Doing harm : the truth about how bad medicine and lazy science leave women dismissed, misdiagnosed, and sick / Maya Dusenbery.
- 1 of 1 copy available at LARL/NWRL Consortium.
- 1 of 1 copy available at Lake Agassiz Regional Library. (Show preferred library)
0 current holds with 1 total copy.
|Location||Call Number / Copy Notes||Barcode||Shelving Location||Status||Due Date|
|Moorhead Public Library||613.0424 DUS (Text)||33500012679478||Main||Available||-|
- ISBN: 9780062470805
- ISBN: 0062470809
- Physical Description: 390 pages ; 24 cm
- Edition: First edition.
- Publisher: New York, NY : HarperOne, an imprint of HarperCollinsPublishers, 
- Copyright: ©2018
|Bibliography, etc. Note:|| Includes bibliographical references (pages 323-377) and index.
|Formatted Contents Note:|| Part 1. Overlooked and dismissed: a systemic problem -- The knowledge gap -- The trust gap -- Part 2. Invisible women in a "male model" system -- Heart disease and other life-threatening emergencies -- Autoimmune disease and the long search for a diagnosis -- Part 3. Neglected diseases: the disorders formerly known as hysteria -- Chronic pain: "pain is real when you get other people to believe in it" -- The curse of Eve: when being sick is "normal" -- Contested illnesses: when diseases are "fashionable" -- Conclusion.
|Summary, etc.:|| "In this shocking, hard-hitting expose in the tradition of Naomi Klein and Barbara Ehrenreich, the editorial director of Feministing.com, reveals how gender bias infects every level of medicine and healthcare today--leading to inadequate, inappropriate, and even dangerous treatment that threatens women's lives and well-being. Modern medicine is failing women. Half of all American women suffer from at least one chronic health condition--from autoimmune disorders and asthma to depression and Alzheimer's disease--and the numbers are increasing. A wealth of research has revealed that women often exhibit different symptoms than their male counterparts, suffer disproportionately from many debilitating conditions, and may react differently to prescription drugs and other therapies. Yet more than twenty years after the law decreed that women be included in all health-related research and drug development, doctors are still operating with a lingering knowledge gap when it comes to women's health. And they're not immune to unconscious biases and stereotypes that can undermine the doctor-patient relationship. The consequences can be catastrophic: too often, women are misdiagnosed, poorly treated, and find their complaints dismissed as 'just stress' or 'all in your head.' Meanwhile, they're getting sicker. Maya Dusenbery brings together scientific and sociological research, interviews with experts within and outside the medical establishment, and personal stories from regular women to provide the first comprehensive, accessible look at how sexism in medicine harms women today. In addition to offering a clear-eyed explanation of the root causes of this insidious and entrenched bias and laying out its effects, she suggests concrete steps we can take to cure it. Eye-opening and long-overdue, Doing Harm is an empowering call to action for health care providers and all women"-- Provided by publisher.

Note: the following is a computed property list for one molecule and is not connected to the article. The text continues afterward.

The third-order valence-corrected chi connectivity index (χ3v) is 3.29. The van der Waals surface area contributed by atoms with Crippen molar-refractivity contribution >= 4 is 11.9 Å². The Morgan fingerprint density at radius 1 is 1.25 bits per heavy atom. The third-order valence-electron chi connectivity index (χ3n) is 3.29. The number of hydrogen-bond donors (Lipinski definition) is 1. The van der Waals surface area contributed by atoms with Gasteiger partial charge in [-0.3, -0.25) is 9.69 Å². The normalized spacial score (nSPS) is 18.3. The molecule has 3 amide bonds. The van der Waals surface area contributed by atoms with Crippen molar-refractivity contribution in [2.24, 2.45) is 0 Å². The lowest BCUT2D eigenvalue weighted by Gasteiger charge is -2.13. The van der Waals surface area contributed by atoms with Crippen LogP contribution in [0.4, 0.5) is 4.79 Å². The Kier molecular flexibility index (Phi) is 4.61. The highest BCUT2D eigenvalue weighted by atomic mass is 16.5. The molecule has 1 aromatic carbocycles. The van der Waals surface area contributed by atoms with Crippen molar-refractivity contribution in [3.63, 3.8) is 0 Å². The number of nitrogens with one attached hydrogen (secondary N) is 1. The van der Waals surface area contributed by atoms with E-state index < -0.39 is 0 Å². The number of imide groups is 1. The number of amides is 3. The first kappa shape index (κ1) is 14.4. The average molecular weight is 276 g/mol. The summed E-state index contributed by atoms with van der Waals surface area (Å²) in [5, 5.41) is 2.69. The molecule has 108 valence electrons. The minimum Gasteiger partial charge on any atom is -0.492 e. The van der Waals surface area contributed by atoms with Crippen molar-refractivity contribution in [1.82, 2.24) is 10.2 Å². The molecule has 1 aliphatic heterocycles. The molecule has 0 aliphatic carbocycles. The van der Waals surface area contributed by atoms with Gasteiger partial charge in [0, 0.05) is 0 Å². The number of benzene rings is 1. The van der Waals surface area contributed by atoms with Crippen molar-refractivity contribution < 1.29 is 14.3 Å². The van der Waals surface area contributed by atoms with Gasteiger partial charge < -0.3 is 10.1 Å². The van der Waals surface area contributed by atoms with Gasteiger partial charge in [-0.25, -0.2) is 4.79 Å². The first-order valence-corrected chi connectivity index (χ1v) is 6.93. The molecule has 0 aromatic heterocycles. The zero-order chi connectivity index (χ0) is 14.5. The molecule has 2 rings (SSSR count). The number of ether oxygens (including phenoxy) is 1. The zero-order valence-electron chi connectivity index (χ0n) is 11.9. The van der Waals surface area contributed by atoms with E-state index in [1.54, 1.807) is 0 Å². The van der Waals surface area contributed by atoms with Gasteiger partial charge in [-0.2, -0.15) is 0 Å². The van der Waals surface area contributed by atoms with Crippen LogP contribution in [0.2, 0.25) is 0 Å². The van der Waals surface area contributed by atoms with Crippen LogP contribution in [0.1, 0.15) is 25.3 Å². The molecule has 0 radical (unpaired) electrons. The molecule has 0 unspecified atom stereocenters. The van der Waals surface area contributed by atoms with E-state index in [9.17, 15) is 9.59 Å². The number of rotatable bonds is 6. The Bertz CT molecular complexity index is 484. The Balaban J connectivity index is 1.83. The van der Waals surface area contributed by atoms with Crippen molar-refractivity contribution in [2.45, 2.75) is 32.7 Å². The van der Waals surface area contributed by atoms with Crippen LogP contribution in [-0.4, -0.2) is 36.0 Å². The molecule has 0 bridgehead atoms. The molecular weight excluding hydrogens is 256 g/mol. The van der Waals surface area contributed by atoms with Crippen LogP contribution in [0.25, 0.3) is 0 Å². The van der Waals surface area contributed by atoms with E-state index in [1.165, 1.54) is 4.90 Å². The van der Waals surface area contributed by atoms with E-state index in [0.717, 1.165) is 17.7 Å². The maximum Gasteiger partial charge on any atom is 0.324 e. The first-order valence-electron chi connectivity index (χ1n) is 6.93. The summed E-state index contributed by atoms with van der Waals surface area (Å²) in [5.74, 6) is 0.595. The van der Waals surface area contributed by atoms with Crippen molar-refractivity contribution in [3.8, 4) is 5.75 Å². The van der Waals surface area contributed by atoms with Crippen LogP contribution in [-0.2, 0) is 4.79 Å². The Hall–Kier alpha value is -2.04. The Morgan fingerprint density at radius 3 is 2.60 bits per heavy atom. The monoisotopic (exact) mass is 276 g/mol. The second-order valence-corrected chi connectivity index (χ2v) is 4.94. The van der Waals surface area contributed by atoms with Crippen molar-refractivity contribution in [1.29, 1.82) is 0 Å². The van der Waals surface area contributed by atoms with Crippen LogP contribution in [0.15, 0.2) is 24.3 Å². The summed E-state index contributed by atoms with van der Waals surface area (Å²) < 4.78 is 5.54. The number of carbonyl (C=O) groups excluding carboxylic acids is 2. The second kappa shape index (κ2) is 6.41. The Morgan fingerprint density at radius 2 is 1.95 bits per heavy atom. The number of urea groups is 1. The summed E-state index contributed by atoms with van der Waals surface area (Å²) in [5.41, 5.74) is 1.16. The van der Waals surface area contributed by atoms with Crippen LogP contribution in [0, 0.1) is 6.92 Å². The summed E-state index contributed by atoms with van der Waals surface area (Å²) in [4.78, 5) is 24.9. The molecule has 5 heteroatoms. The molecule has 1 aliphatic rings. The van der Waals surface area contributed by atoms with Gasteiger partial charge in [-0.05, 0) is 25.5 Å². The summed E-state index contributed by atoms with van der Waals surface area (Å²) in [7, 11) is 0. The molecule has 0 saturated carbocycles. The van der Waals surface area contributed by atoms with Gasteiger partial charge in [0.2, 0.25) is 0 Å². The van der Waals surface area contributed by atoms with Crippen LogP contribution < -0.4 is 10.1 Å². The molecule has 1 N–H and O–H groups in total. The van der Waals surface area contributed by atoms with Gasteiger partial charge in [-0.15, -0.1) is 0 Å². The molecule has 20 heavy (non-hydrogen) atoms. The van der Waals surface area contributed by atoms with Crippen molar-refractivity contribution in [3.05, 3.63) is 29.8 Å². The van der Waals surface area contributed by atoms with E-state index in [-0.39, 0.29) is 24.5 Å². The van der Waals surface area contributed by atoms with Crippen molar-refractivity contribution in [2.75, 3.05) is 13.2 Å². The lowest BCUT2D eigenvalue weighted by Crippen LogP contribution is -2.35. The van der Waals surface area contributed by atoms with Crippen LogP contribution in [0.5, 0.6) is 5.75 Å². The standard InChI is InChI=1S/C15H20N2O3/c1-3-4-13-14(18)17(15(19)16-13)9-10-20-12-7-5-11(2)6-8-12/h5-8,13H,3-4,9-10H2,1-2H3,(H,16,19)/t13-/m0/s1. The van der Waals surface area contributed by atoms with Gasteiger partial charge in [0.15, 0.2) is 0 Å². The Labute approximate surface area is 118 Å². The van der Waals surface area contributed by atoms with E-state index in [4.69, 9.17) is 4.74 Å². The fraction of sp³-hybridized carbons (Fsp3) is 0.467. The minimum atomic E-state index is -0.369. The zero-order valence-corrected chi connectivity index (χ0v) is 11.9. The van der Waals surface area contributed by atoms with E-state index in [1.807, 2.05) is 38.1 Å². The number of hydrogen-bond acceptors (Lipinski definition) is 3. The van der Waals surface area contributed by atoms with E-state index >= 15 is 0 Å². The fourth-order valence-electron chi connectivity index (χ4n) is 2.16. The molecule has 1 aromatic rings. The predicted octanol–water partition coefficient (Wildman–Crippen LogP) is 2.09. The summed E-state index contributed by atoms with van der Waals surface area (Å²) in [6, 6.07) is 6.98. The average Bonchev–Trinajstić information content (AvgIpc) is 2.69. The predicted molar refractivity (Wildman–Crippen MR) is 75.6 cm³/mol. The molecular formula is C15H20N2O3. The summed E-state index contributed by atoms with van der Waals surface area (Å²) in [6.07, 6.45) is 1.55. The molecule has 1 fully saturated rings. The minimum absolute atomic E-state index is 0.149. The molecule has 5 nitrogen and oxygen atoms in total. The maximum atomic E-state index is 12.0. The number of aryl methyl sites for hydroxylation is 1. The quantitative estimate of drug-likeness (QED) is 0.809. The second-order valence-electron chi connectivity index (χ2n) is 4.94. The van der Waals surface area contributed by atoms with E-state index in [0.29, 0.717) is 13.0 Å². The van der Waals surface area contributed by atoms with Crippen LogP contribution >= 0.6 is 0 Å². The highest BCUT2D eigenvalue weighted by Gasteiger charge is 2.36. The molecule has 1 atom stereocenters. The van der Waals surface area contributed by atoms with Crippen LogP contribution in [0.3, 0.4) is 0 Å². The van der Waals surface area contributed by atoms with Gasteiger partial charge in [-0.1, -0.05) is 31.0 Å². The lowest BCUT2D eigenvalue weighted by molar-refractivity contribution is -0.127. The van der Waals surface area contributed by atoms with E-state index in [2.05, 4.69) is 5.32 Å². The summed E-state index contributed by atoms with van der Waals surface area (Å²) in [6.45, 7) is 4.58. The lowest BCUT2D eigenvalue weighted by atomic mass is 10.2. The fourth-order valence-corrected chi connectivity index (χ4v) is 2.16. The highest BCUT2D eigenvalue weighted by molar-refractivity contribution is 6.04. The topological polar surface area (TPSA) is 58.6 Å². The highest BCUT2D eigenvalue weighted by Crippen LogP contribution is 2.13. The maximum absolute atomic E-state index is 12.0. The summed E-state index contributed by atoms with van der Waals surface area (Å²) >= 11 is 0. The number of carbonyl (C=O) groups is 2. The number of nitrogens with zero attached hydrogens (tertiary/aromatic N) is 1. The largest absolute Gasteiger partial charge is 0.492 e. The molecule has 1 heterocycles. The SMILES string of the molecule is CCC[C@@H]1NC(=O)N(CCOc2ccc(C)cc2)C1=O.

Half of all American women suffer from at least one chronic health condition-- and the numbers are increasing. Women often exhibit different symptoms than their male counterparts, suffer disproportionately from many debilitating conditions, and may react differently to prescription drugs and other therapies ... and doctors are still operating with a knowledge gap when it comes to women's health. Dusenbery offers a clear-eyed explanation of the root causes of this insidious and entrenched bias, and suggests concrete steps we can take to cure it.
- Booklist Reviews : Booklist Reviews 2018 February #2
In this medical manifesto, Dusenbery, editorial director of Feministing.com, empowers women, telling them to trust their instincts, get second opinions, and refuse to settle for one-size-fits-all health care. Why should so many studies be conducted just on men? After all, many conditions, such as Alzheimer's disease and chronic fatigue syndrome, disproportionately affect females. In 2014, only 21 percent of full professors and 16 percent of deans at U.S. medical schools were women. Well-meaning and not-so-well-meaning doctors cause harm, bringing their biases to their diagnoses. When one black teenager told her gynecologist she would continue using condoms, he "prescribed prenatal vitamins, saying it was obvious she'd be pregnant soon," says Dusenbery. In one survey, nearly half of female patients with autoimmune diseases said they were initially dismissed as "chronic complainers." Too often doctors chalk up abdominal pain to menstruation, including cases of one woman with colon cancer and others with endometriosis. Dusenbery urges female patients to be more confident and their doctors to be less dismissive. "Believe us when we say we're sick," she writes. Good advice that may be easier said than done. Copyright 2018 Booklist Reviews.